Virginia Woolf, Kew Gardens and Bloomsbury Formalism

It is a truth universally acknowledged that Virginia Woolf (1882-1941) was a member of the Bloomsbury Group, sometimes also referred to as the Bloomsbury Set, and is one of the most significant modernist writers from the 20th century. She is particularly praised for her novels Mrs Dalloway, To The Lighthouse and Orlando, but she also wrote a number of short stories and a biography of fellow Bloomsbury Group member Roger Fry. Fry was a leading art critics in the twentieth century and early proponent of modern art, arguing in favour of formalist approaches to painting. He emphasised the value of prioritising the physical properties of art, rather than the ideas associated with its content or references to the outside world. Fry worked closely with Clive Bell, another art critic and the husband of Woolf's sister Venessa, to bring their formalist ideas together. Their ideas were incredibly influential within the Bloomsbury Group and later became known as 'Bloomsbury Formalism', permeating other literary circles.

Although her friendship and time spent with members of the Bloomsbury Group is unattested, academics and scholars have often found it difficult to reconcile Woolf's early views on formalism to her later writing. Art historian Christopher Reed has written on her engagement with formalism, stating that "Woolf did not find formalism immediately and self-evidently useful". This is, in large part, because the early conception of formalism espoused by Fry and Bell was sceptical of literature. Both critics felt that art was tainted by reference to anything but itself, and thus because literature was concerned with ideas and the outside world, could not be considered art. This ran counter to Woolf's view of literature and when reflecting on Fry's ideas, she wrote that he "laid sacrilegious hands upon the classics" and satirised his suggestion that writers "should fling representation to the winds". 

After spending more time with the Bloomsbury Group and furthering her writing, Woolf began to alter her views on the value of formalism and asserted in 1925 that we are all "modern paintings to be destroyed". She stated that a critic of the future would be able to deduce "from the works of Proust the existence of Matisse, Cezanne, Derain and Piccaso". In her short story Kew Gardens, published a little earlier in 1921, we can see Woolf begin to experiment with formalism and blend its ideas with her belief that literature could very well be considered art, whilst still referencing the outside world. The story details an afternoon at Kew Gardens, describing the flowers and some of the visitors that have come to see the grounds. Throughout the short story, Woolf references colour extensively, uses a great deal of intensifiers and notes the movements of the figures within the scene. She writes that "the petals were voluminous enough to be stirred by the summer breeze, and when they moved, the red, blue and yellow lights passed one over the other, staining an inch of the brown earth beneath".  She tells us that the "figures of these men and women straggled past... with a curiously irregular movement not unlike that of the white and blue butterflies who crossed the turf". One of the most interesting sections of this short story is when Woolf curiously tells us that the man "was about six inches in front of the woman, strolling carelessly" whilst "she bore on with greater purpose, only turning her head now and then to see that the children were not too far behind". Here, Woolf offers us a view of what is to be seen and observed whilst only alluding to their interior thoughts and feelings, without actively describing them for us. This creates a sense of authorial omnipresence, where she transcends authority but offers us a way in to viewing the figures she describes. This enables her to engage with elements of formalism, rooting her writing in the physical properties of the scene, whilst communicating a sense of reality.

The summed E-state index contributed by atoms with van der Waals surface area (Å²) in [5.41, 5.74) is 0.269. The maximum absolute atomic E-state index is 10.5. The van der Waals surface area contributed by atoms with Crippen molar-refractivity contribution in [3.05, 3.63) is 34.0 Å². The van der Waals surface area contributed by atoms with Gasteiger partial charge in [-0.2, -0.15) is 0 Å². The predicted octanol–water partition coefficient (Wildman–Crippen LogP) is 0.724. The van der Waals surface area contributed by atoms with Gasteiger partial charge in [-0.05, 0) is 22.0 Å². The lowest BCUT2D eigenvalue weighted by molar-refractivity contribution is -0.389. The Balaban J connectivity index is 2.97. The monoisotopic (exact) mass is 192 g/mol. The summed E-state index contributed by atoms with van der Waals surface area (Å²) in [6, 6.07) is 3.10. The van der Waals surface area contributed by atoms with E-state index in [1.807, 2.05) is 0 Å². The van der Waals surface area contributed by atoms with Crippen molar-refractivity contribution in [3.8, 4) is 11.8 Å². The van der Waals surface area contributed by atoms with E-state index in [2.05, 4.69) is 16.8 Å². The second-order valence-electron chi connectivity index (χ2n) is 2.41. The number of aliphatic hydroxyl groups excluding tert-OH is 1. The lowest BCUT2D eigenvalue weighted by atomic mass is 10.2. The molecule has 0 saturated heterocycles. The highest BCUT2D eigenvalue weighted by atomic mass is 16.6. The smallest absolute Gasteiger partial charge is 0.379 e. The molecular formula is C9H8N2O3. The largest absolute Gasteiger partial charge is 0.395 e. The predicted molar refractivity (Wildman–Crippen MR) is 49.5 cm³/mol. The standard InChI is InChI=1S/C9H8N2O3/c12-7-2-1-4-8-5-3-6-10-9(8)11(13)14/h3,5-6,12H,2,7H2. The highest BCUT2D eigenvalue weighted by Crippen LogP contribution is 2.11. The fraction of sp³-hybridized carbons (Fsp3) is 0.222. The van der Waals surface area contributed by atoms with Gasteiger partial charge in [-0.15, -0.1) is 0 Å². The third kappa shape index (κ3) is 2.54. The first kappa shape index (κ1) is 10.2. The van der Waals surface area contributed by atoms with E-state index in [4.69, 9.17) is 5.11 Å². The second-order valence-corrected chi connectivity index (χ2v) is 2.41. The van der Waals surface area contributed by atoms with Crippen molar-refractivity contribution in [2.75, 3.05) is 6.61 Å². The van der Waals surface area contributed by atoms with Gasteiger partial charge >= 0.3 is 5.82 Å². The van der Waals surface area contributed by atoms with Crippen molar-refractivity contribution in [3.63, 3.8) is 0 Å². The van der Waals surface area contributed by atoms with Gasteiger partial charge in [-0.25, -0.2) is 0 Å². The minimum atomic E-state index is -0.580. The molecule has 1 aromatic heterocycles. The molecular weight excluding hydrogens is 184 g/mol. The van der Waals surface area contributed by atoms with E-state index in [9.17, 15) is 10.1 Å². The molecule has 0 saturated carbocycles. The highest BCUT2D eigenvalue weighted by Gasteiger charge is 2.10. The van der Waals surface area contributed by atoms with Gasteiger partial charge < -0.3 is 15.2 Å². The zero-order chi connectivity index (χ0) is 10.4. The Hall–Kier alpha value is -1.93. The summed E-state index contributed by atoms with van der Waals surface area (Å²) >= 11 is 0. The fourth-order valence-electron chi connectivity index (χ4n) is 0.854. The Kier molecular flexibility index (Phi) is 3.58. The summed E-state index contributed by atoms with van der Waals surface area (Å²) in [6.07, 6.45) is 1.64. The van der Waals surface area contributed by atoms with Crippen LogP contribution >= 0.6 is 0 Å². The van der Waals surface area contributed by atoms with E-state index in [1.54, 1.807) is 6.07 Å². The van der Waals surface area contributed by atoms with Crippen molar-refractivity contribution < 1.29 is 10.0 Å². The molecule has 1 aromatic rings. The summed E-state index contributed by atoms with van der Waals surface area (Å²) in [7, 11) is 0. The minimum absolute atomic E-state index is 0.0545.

This short story encapsulates Woolf's view that a critic who was to read the works of twentieth century writers would discern "that painters of the highest originality and power must be covering canvas after canvas, squeezing tube after tube, in the room next door". The short story reads very much like Woolf is observing a painting and in many ways is reminiscent of those her sister Vanessa created. Many feminist scholars have argued against formalist approaches to art and literature, revealing behind its veneer of objectivity "an ideology strongly marked by patriarchal values", where hierarchization is favoured and a bias exists towards art and literature that expresses might, strength or brawn. In looking at this short story by Woolf, we can see how she uses formalism to write on subjects deemed trivial and transitory by her male counterparts and cuts across the usual critical hierarchies. Because the subject becomes less important and is subservient to form and treatment under formalism, Woolf can bring overlooked subjects into the realm of serious literature.

If this blog has got you thinking about spring and the flowers soon to bloom, take a look at our new Hartfield Bluebell Necklace, inspired by British woodlands. We are so pleased to see the sun breaking through the winter gloom here in Bath, watching the flowers unfurl and the bees get busy pollinating.

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